7 Summer Movie Memories: 2012
I can’t believe it’s already happened, but Labor Day has passed and 2012’s Summer movie season is now officially a memory. Let’s take a quick look back at some of the high (and low) points.
Quick Reminder of the 7 Summer Movie Memories Protocol: These movies are picked to represent their Summer movie season as a whole, even if I’ve not seen them, although theatrical viewings do carry more weight as personal experiences. I picked them based on my memory of the Summer, a very subjective criteria to be sure.
Going into the summer, it seemed like this would be the kind of early season fluff that would tide us over until we got June and July’s bigger, more serious event films. After all, this had been Marvel’s strategy with almost all of its major releases. However, as we approached release day, it felt as if anticipation for The Avengers was much higher than expected. Lo and behold, it ended up being the single biggest hit of the summer and a rousing success for its studio. The fact that this was a bit of a surprise can be attributed to the pleasantly low stakes and slight nature of the films feeding into the Avengers narrative. The film ended up being a rousing, cinematic event movie that managed to out-do mega blockbusters like Transformers: Dark of the Moon. The Avengers is quite simply an exhilarating time at the movies; a bright and colorful ride that gives us wonderfully fleshed-out characters in increasingly dire circumstances. It’s a bit of a miracle that it exists in the form that it does.
The only thing I required of this film was for it to be better than the second film in the series. Well, those expectations were surely matched, but that’s really all I can say. Even with that low standard, Men in Black 3 was a disappointment; an unnecessary movie that buckles under the weight of an ugly, unpleasant inciting idea: that being the age and weariness of Tommy Lee Jones’ character. While Josh Brolin’s interpretation of a young Jones is very funny and well-played, the film struggles to justify its own existence, feeling like an out-of-touch and messy bit of studio desperation. The problem with both this film and its predecessor is the conceit that Men in Black functions in a kind of canonic mythology that needs to be examined. This is an absolutely ridiculous approach, because the original film worked as a fun, funny, and stream-lined action comedy with wonderful special effects. That’s what made it memorable, and a lack of these elements caused Men in Black 3 to be entirely forgotten within a matter of weeks.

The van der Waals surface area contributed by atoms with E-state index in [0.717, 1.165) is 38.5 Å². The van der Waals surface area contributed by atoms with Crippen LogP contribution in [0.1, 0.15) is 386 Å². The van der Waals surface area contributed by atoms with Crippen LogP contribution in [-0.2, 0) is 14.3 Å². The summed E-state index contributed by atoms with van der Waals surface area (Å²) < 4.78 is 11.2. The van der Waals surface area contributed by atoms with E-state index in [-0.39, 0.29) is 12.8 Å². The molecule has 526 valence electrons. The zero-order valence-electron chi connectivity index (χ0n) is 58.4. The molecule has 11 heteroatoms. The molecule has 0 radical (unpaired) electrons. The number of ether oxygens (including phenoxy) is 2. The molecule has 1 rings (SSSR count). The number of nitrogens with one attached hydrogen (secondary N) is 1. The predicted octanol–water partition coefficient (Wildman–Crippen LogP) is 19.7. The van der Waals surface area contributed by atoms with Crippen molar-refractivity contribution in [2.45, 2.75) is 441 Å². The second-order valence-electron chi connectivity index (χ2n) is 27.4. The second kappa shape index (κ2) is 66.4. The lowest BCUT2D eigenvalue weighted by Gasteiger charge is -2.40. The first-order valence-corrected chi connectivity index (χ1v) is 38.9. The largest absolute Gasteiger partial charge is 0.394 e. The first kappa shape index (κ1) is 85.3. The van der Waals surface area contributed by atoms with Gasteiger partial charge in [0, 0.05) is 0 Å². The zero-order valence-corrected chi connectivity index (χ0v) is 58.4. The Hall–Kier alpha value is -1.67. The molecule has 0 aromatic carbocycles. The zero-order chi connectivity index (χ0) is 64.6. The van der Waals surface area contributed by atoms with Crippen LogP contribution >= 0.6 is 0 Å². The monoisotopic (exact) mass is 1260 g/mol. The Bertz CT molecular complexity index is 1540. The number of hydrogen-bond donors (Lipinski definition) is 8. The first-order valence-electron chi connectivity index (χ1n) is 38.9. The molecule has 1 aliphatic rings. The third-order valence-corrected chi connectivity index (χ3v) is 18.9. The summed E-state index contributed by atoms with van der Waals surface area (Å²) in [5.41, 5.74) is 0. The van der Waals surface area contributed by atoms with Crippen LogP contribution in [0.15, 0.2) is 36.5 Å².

Another film that hasn’t really resonated in the collective subconscious – beyond a bit of nasty gossip that hit a few weeks ago – Snow White & The Huntsman is a film that could have really been a sleeper success this year. Its central premise is fantastic fodder for a fantasy adventure, and while the finished film stands as a satisfying whole, it clearly shows a messy, unfocused over-indulgence of story. A shoe-horned love triangle is only the most apparent of a series of entirely useless subplots that keep the plot from ever really lingering on any moment for a satisfying amount of time. Gone are the days of elegiac trips into the entirely fantastical worlds of Legend or The Dark Crystal. Here, great genre ideas are tossed out left and right, and completely abandoned within seconds. Again, the central idea – that the aura of a savior princess can bring a dying world back to life – is a time-tested fairy tale plot that could work well on an epic scale, and director Rupert Sanders shows us how well he could visualize an idea like that in several of the film’s sequences, but the script never allows for it. I’d of course be remiss if I didn’t mention the questionable casting of Kristen Stewart as a woman that is more objectively attractive than Charlize Theron, but I suppose the film would never have seen the light of day without Stewart’s attachment.
Ah, the most talked-about movie of the year. With the release of the non-prequel to Alien, the critical consensus of the summer really seemed to hit its thesis: Weak disappointment. Here’s a film that really divided audiences, in that it was regarded as either an abject failure or a flawed masterpiece. Regardless of individual opinion, it’s clear that Prometheus was a cultural disappointment. Should we be surprised, though? Has there ever been a film that has gained broad appeal based on nostalgia? Clearly it didn’t work out for Star Wars or Indiana Jones. It didn’t help Super 8 or Superman Returns. Even mildly well-received throwbacks like Rocky Balboa aren’t very well-remembered. I suppose last year’s The Muppets is about the only example I can muster. Regardless, in hindsight, the Prometheus fiasco seems like it could not have played out any other way, considering the players: A studio that loves tinkering with theatrical edits, a writer renowned for unsatisfactory climaxes, and a director clambering for a return to past glory. In the end, I like the film just fine. It’s not air-tight on a plot level, but it is really reaching for big ideas, and that should be respected. It also works up a nice amount of tension, delivers one of the most horrifying movie scenes in years, and features a viscerally satisfying final few shots.